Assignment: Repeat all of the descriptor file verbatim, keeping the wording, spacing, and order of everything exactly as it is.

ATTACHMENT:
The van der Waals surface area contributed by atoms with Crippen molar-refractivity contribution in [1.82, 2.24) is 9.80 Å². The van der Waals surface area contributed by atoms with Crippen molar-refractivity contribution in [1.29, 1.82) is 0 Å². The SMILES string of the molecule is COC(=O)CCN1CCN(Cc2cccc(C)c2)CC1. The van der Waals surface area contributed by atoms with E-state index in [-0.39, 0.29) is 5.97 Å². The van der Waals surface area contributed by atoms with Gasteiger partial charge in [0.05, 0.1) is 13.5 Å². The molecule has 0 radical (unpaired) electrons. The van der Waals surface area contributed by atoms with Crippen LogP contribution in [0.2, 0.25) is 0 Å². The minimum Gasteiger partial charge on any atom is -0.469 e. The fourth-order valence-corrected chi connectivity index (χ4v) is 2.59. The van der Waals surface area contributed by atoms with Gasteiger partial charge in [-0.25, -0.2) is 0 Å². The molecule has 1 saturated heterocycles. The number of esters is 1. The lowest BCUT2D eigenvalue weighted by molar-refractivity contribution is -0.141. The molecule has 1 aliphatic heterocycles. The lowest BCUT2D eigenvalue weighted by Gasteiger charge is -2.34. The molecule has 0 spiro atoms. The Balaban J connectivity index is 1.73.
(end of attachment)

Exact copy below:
The van der Waals surface area contributed by atoms with Crippen molar-refractivity contribution in [1.82, 2.24) is 9.80 Å². The van der Waals surface area contributed by atoms with Crippen molar-refractivity contribution in [1.29, 1.82) is 0 Å². The SMILES string of the molecule is COC(=O)CCN1CCN(Cc2cccc(C)c2)CC1. The van der Waals surface area contributed by atoms with E-state index in [-0.39, 0.29) is 5.97 Å². The van der Waals surface area contributed by atoms with Gasteiger partial charge in [0.05, 0.1) is 13.5 Å². The molecule has 0 radical (unpaired) electrons. The van der Waals surface area contributed by atoms with Crippen LogP contribution in [0.2, 0.25) is 0 Å². The minimum Gasteiger partial charge on any atom is -0.469 e. The fourth-order valence-corrected chi connectivity index (χ4v) is 2.59. The van der Waals surface area contributed by atoms with Gasteiger partial charge in [-0.25, -0.2) is 0 Å². The molecule has 1 saturated heterocycles. The number of esters is 1. The lowest BCUT2D eigenvalue weighted by molar-refractivity contribution is -0.141. The molecule has 1 aliphatic heterocycles. The lowest BCUT2D eigenvalue weighted by Gasteiger charge is -2.34. The molecule has 0 spiro atoms. The Balaban J connectivity index is 1.73.